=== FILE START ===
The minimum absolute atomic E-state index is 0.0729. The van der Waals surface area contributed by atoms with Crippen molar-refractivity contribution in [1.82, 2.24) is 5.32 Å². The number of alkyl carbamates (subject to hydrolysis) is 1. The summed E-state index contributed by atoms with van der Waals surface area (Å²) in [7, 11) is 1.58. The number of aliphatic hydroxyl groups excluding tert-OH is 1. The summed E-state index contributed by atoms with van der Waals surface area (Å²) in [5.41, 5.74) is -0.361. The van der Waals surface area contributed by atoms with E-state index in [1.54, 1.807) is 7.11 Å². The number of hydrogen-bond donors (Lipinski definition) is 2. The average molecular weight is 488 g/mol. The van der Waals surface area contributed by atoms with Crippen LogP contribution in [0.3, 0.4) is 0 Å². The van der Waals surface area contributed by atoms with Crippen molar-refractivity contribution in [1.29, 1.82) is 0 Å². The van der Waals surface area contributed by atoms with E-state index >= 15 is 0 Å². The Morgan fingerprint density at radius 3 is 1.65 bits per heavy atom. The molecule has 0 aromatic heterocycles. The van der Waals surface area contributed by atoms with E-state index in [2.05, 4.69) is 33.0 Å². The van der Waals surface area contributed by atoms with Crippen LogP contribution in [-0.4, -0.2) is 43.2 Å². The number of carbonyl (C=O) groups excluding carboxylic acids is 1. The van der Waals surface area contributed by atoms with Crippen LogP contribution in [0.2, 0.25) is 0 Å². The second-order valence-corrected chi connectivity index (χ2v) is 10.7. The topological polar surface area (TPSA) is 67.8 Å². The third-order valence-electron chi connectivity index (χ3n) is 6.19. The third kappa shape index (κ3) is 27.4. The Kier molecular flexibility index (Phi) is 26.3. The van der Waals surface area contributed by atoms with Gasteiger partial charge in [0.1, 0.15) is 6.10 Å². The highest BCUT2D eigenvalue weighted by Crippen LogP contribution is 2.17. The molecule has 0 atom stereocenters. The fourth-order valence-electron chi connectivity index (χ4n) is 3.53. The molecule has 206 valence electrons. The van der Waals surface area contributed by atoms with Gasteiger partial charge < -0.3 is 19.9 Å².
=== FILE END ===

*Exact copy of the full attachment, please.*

The minimum absolute atomic E-state index is 0.0729. The van der Waals surface area contributed by atoms with Crippen molar-refractivity contribution in [1.82, 2.24) is 5.32 Å². The number of alkyl carbamates (subject to hydrolysis) is 1. The summed E-state index contributed by atoms with van der Waals surface area (Å²) in [7, 11) is 1.58. The number of aliphatic hydroxyl groups excluding tert-OH is 1. The summed E-state index contributed by atoms with van der Waals surface area (Å²) in [5.41, 5.74) is -0.361. The van der Waals surface area contributed by atoms with E-state index in [1.54, 1.807) is 7.11 Å². The number of hydrogen-bond donors (Lipinski definition) is 2. The average molecular weight is 488 g/mol. The van der Waals surface area contributed by atoms with Crippen LogP contribution in [0.3, 0.4) is 0 Å². The van der Waals surface area contributed by atoms with Crippen molar-refractivity contribution in [1.29, 1.82) is 0 Å². The van der Waals surface area contributed by atoms with E-state index >= 15 is 0 Å². The Morgan fingerprint density at radius 3 is 1.65 bits per heavy atom. The molecule has 0 aromatic heterocycles. The van der Waals surface area contributed by atoms with E-state index in [2.05, 4.69) is 33.0 Å². The van der Waals surface area contributed by atoms with Crippen LogP contribution in [-0.4, -0.2) is 43.2 Å². The number of carbonyl (C=O) groups excluding carboxylic acids is 1. The van der Waals surface area contributed by atoms with Crippen LogP contribution in [0.2, 0.25) is 0 Å². The second-order valence-corrected chi connectivity index (χ2v) is 10.7. The topological polar surface area (TPSA) is 67.8 Å². The third-order valence-electron chi connectivity index (χ3n) is 6.19. The third kappa shape index (κ3) is 27.4. The Kier molecular flexibility index (Phi) is 26.3. The van der Waals surface area contributed by atoms with Gasteiger partial charge in [0.1, 0.15) is 6.10 Å². The highest BCUT2D eigenvalue weighted by Crippen LogP contribution is 2.17. The molecule has 0 atom stereocenters. The fourth-order valence-electron chi connectivity index (χ4n) is 3.53. The molecule has 206 valence electrons. The van der Waals surface area contributed by atoms with Gasteiger partial charge < -0.3 is 19.9 Å².